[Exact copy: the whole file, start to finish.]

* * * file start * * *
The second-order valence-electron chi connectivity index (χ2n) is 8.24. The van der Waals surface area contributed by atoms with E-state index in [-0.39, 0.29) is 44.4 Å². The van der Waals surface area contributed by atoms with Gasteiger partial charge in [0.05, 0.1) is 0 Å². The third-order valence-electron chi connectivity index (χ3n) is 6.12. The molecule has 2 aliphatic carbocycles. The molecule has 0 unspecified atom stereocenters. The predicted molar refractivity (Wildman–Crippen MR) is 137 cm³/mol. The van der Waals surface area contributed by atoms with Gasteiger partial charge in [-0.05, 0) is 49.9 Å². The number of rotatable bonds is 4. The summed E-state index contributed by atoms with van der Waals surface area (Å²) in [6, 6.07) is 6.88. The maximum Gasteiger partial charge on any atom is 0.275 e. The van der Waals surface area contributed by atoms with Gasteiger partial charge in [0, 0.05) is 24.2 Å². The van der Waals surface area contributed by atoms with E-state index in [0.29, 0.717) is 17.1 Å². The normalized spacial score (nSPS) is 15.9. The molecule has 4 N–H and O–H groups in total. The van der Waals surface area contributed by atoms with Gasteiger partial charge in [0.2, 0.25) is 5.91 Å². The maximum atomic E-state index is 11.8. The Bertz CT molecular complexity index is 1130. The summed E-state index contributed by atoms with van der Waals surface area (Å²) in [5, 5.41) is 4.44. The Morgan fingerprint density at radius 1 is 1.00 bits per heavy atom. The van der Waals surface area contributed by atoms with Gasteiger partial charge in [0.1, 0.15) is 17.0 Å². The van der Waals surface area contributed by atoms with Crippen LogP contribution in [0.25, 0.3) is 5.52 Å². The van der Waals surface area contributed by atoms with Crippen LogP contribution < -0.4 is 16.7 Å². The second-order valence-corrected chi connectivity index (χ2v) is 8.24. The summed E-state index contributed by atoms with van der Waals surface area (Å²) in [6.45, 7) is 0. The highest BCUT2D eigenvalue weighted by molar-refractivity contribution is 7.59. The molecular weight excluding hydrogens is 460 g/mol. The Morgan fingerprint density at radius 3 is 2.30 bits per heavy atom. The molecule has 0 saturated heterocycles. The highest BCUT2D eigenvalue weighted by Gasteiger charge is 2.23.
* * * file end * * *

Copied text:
The second-order valence-electron chi connectivity index (χ2n) is 8.24. The van der Waals surface area contributed by atoms with E-state index in [-0.39, 0.29) is 44.4 Å². The van der Waals surface area contributed by atoms with Gasteiger partial charge in [0.05, 0.1) is 0 Å². The third-order valence-electron chi connectivity index (χ3n) is 6.12. The molecule has 2 aliphatic carbocycles. The molecule has 0 unspecified atom stereocenters. The predicted molar refractivity (Wildman–Crippen MR) is 137 cm³/mol. The van der Waals surface area contributed by atoms with Gasteiger partial charge in [-0.05, 0) is 49.9 Å². The number of rotatable bonds is 4. The summed E-state index contributed by atoms with van der Waals surface area (Å²) in [6, 6.07) is 6.88. The maximum Gasteiger partial charge on any atom is 0.275 e. The van der Waals surface area contributed by atoms with Gasteiger partial charge in [0, 0.05) is 24.2 Å². The van der Waals surface area contributed by atoms with E-state index in [0.29, 0.717) is 17.1 Å². The normalized spacial score (nSPS) is 15.9. The molecule has 4 N–H and O–H groups in total. The van der Waals surface area contributed by atoms with Gasteiger partial charge in [0.2, 0.25) is 5.91 Å². The maximum atomic E-state index is 11.8. The Bertz CT molecular complexity index is 1130. The summed E-state index contributed by atoms with van der Waals surface area (Å²) in [5, 5.41) is 4.44. The Morgan fingerprint density at radius 1 is 1.00 bits per heavy atom. The van der Waals surface area contributed by atoms with Gasteiger partial charge in [0.1, 0.15) is 17.0 Å². The van der Waals surface area contributed by atoms with Crippen LogP contribution in [0.25, 0.3) is 5.52 Å². The van der Waals surface area contributed by atoms with Crippen LogP contribution < -0.4 is 16.7 Å². The second-order valence-corrected chi connectivity index (χ2v) is 8.24. The summed E-state index contributed by atoms with van der Waals surface area (Å²) in [6.45, 7) is 0. The highest BCUT2D eigenvalue weighted by molar-refractivity contribution is 7.59. The molecular weight excluding hydrogens is 460 g/mol. The Morgan fingerprint density at radius 3 is 2.30 bits per heavy atom. The molecule has 0 saturated heterocycles. The highest BCUT2D eigenvalue weighted by Gasteiger charge is 2.23.